was associated with a statistically significant reduction in breast cancer
risk. After considering total calorie intake and other established risk
factors, breast cancer risk was reduced in those consuming greater amounts
of fiber, garlic, and onions (12).
- Do findings from clinical trials offer
evidence that garlic may prevent cancer?
Few clinical trials (research studies with people) have been done to examine
the potential anticancer effects of garlic.
Three randomized clinical trials have evaluated the effect of garlic intake
on gastric cancer risk. In one study, which involved over 5,000 Chinese
men and women at high risk for stomach cancer, researchers compared the
effects of taking a combination of 200 mg synthetic allitridum (an extract
of garlic used as a medicine in China for over 3,000 years) daily and 100
micrograms selenium every other day with taking a placebo (an inactive substance
or treatment that looks the same as, and is given the same way as, an active
drug or treatment being tested) for 5 years. In the group that received
allitridum and selenium, the risk for all tumors combined was reduced by
33 percent and the risk for stomach cancer was reduced by 52 percent in
comparison with the group that received only the placebo (13).
In contrast, findings from another randomized trial involving individuals
with precancerous stomach lesions found that garlic supplementation (800
mg garlic extract plus 4 mg steam-distilled garlic oil daily) did not improve
the prevalence (number of existing cases) of precancerous gastric lesions
or reduce the incidence (number of new cases) of gastric cancer (14).
A third randomized study in Japan compared the effects of daily high-dose
(2.4 mL) and low-dose (0.16 mL) intake of aged-garlic extract after 6 and
12 months of use on individuals with colorectal adenomas (noncancerous tumors).
At the end of 12 months, 67 percent of the low-intake group developed new
adenomas compared with 47 percent in the high-intake group (15).
The results of a small, nonrandomized study indicate that the application
of garlic extracts to some skin tumors may be beneficial. In the study,
which involved 21 persons with basal cell carcinoma, the application of
ajoene (a sulfurous chemical found in garlic) to the skin for 1 month markedly
decreased the size of 17 tumors, increased tumor size in 3 patients, and
resulted in no change in 1 other patient (16). Changes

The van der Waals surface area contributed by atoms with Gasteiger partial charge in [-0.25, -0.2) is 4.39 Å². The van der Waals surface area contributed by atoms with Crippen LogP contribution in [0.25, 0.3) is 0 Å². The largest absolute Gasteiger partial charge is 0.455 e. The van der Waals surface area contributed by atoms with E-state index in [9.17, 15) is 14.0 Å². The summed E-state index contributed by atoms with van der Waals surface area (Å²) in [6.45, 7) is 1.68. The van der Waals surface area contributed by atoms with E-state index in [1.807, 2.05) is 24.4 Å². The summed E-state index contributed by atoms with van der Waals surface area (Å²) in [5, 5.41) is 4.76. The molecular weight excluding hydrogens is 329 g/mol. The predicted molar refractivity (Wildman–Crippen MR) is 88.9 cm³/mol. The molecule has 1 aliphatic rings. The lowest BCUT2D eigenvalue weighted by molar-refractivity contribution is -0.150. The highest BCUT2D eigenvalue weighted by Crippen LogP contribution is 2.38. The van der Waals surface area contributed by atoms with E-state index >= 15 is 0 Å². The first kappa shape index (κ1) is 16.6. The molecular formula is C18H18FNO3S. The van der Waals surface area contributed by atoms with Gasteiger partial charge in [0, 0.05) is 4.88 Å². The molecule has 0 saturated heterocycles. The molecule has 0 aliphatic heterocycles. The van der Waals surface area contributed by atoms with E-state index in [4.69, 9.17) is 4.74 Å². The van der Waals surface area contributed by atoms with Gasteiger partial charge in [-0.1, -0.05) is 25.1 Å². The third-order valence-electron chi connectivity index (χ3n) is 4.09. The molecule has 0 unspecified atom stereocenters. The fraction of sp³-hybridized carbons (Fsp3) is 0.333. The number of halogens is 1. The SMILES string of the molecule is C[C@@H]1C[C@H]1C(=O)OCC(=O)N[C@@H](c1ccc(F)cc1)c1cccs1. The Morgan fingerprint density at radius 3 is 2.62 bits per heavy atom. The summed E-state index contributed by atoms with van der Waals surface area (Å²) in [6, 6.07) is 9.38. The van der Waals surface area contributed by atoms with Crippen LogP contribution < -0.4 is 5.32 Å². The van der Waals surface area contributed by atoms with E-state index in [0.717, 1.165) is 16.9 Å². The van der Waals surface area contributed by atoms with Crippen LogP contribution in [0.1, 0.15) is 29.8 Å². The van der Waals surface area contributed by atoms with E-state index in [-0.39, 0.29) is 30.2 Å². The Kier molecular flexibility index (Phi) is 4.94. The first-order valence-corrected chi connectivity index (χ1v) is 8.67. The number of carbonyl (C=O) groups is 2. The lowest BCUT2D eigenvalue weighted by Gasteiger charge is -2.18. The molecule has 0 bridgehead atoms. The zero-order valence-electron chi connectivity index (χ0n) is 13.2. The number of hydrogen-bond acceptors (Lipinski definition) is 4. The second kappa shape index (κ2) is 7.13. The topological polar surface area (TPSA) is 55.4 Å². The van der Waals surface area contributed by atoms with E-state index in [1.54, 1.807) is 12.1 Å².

in tumor size ranged from an 88 percent reduction to a 69 percent increase,
with an overall median reduction of 47 percent.
- What are the current issues and controversies surrounding
the use of garlic in cancer prevention?
Study limitations, including the accuracy of reporting the amounts and
frequency of garlic consumed, and the inability to compare data from studies
that used different garlic products and amounts make an overall conclusion
about garlic and cancer prevention extremely difficult. Since many of the
studies looking at garlic use and cancer prevention have used multi-ingredient
products, it is unclear whether garlic alone or in combination with other
nutritional components may have the greatest effect.
Well-designed dietary studies in humans using predetermined amounts of
garlic (intervention studies) are needed to determine potentially effective
intakes. Studies directly comparing various garlic preparations are also
- How might garlic act to prevent cancer?
Protective effects from garlic may arise from its antibacterial properties
(17) or from its ability to block the formation of cancer-causing
substances (18), halt the activation of cancer-causing
substances (19), enhance DNA repair (20),
reduce cell proliferation, or induce cell death (10).
- How much garlic may be useful for cancer prevention?
The National Cancer Institute, part of the National Institutes of Health,
does not recommend any dietary supplement for the prevention of cancer,
but recognizes garlic as one of several vegetables with potential anticancer
properties. Because all garlic preparations are not the same, it is difficult
to determine the exact amount of garlic that may be needed to reduce cancer
risk. Furthermore, the active compounds present in garlic may lose their
effectiveness with time, handling, and processing. The World Health Organization’s
(WHO) guidelines for general health promotion for adults is a daily dose
of 2 to 5 g of fresh garlic (approximately one clove), 0.4 to 1.2 g of dried
garlic powder, 2 to 5 mg of garlic oil, 300 to 1,000 mg of garlic extract,
or other formulations that are equal to 2 to 5 mg of allicin.
- What are the safety considerations?
Although garlic has been used safely in cooking, excessive consumption
can cause some side effects, in addition to strong breath and body odors
(4, 21). Garlic occasionally causes allergies that can range
from mild irritation to potentially life-threatening problems. Ingestion
of fresh garlic bulbs, extracts, or oil on an empty stomach may occasionally
cause heartburn, nausea, vomiting, and diarrhea. Some animal and human studies